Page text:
The Court explained in detail why the board had a good faith basis for determining that Burkle’s Yucaipa entity was a threat and why they were justified in viewing Yucaipa cautiously. The Court did not view the pill as unreasonably restricting the ability of the stockholders to run a proxy contest. Rather, the Court viewed the pill as allowing the board to require Yucaipa to deal with the board in the first instance if it wished to obtain a control bloc, and to pay a price to the company’s investors that reflected the value of obtaining that power as opposed to creating a control bloc along with others but without paying a control premium. Thus, the Court concluded that the pill was proportionate in reply to the threat faced. Highlights are available here.
eBay Domestic Holdings, Inc. v. Newmark, C.A. No. 3705-CC (Del. Ch. Sept. 9, 2010). This Court of Chancery decision involved a dispute with eBay as a minority shareholder of the privately-held company craigslist (spelled with a small “c”). Based on the detailed description of the background in this case and thorough legal reasoning, the Court rescinded the poison pill that craigslist put in place based on a finding that it was a breach of the fiduciary duties of the directors that were owed to the minority shareholder; eBay, however, the Court upheld the staggered board amendment. The Court determined that the poison pill was subject to the Unocal enhanced scrutiny test, but that the staggered board amendments were subject to the business judgment standard. The right of first refusal provision at issue was analyzed pursuant to the entire fairness test.
Regarding the poison pill, the Court determined that the Unocal standard was not satisfied. The Court addressed two questions: (1) Did the majority shareholders properly and reasonably perceive a threat to their company’s corporate policy and effectiveness; and (2) If they did, was the poison pill a proportionate response to that threat? The Court found that the poison pill was inappropriately punitive and thus was not intended to protect or defend a legitimate corporate interest, nor was it a reasonable response to a perceived threat.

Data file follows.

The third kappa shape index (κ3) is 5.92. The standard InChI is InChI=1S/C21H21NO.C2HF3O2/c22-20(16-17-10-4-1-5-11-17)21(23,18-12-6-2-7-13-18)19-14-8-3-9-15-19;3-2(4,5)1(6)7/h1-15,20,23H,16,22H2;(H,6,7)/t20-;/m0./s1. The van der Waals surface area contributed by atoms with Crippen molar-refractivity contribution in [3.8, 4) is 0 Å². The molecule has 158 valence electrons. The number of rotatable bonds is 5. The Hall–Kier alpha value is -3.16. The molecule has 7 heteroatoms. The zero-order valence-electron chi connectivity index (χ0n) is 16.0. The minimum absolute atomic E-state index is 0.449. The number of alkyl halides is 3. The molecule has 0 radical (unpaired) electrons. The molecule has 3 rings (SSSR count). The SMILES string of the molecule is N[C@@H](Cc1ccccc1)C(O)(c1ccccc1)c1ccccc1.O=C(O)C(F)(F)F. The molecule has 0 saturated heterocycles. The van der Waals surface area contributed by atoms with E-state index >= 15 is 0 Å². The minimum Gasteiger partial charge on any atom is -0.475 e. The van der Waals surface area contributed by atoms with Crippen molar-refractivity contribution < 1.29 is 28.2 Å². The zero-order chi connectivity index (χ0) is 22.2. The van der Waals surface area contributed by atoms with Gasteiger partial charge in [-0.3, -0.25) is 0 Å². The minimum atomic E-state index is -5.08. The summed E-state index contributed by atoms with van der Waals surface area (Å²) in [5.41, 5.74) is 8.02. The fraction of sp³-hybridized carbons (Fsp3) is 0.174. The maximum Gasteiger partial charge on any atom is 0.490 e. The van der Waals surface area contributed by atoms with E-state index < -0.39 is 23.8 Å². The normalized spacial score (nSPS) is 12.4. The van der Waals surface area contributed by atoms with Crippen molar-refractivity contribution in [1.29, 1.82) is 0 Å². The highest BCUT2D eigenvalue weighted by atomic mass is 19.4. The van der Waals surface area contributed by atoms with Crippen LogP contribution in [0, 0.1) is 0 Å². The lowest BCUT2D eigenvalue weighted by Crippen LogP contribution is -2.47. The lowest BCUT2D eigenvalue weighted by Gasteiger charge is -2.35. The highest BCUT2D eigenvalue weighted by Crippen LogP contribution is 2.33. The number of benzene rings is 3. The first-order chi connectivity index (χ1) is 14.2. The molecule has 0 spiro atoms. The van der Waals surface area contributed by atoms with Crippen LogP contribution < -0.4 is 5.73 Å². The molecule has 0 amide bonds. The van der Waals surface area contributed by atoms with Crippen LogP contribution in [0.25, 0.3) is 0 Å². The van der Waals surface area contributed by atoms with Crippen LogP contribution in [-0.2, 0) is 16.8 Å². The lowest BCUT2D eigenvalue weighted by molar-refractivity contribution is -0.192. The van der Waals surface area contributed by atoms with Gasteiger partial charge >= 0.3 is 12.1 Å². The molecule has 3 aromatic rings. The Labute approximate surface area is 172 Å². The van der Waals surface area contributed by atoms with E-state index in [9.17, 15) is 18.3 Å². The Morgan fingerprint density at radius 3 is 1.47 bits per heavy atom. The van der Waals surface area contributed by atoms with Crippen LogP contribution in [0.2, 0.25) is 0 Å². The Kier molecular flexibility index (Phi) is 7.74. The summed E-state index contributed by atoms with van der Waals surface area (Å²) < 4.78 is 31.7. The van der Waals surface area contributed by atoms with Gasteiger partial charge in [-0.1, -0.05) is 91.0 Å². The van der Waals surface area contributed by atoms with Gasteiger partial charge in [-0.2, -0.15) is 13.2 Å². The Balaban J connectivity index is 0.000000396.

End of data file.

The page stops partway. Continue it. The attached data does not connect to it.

Applying the more lenient business judgment standard to the staggered board amendments, the Court determined that the enhanced scrutiny standard did not apply because there was no evidence that the board amendments were being used for entrenchment purposes nor did they function as a defensive measure because even without the staggered board amendment, the two majority shareholders would still control a majority of the board. For a discussion of the right of first refusal issue and a more complete summary of this case, see here.
Other Key Delaware Corporate and Commercial Cases of Interest in 2010
In Re Dollar Thrifty Shareholder Litigation, C.A. No. 5458-VCS (Del. Ch. Sept. 8, 2010). The Court of Chancery denied the request for preliminary injunction to block the merger by which Hertz would buy the shares of its smaller rental industry rival Dollar Thrifty Automotive Group. The Court determined that the record did not support the claim that the board of Dollar Thrifty breached its fiduciary duty to take reasonable steps to maximize the value that Dollar Thrifty stockholders would receive. Rather, based on an abbreviated record in an expedited procedural setting before the preliminary injunction hearing, the Court determined that the board of Dollar Thrifty and its CEO successfully managed Dollar Thrifty through a financial crisis that initially saw the company on the brink of insolvency but then improved to the point where it was profitable. The Court found that the company had been open to a sale over the last few years if a deal favorable to the stockholders could be achieved and to that end they engaged in lengthy discussions with both Hertz and Avis, each of which had initially walked away in the past under circumstances where they could have acquired the company at a bargain price. Highlights are available here.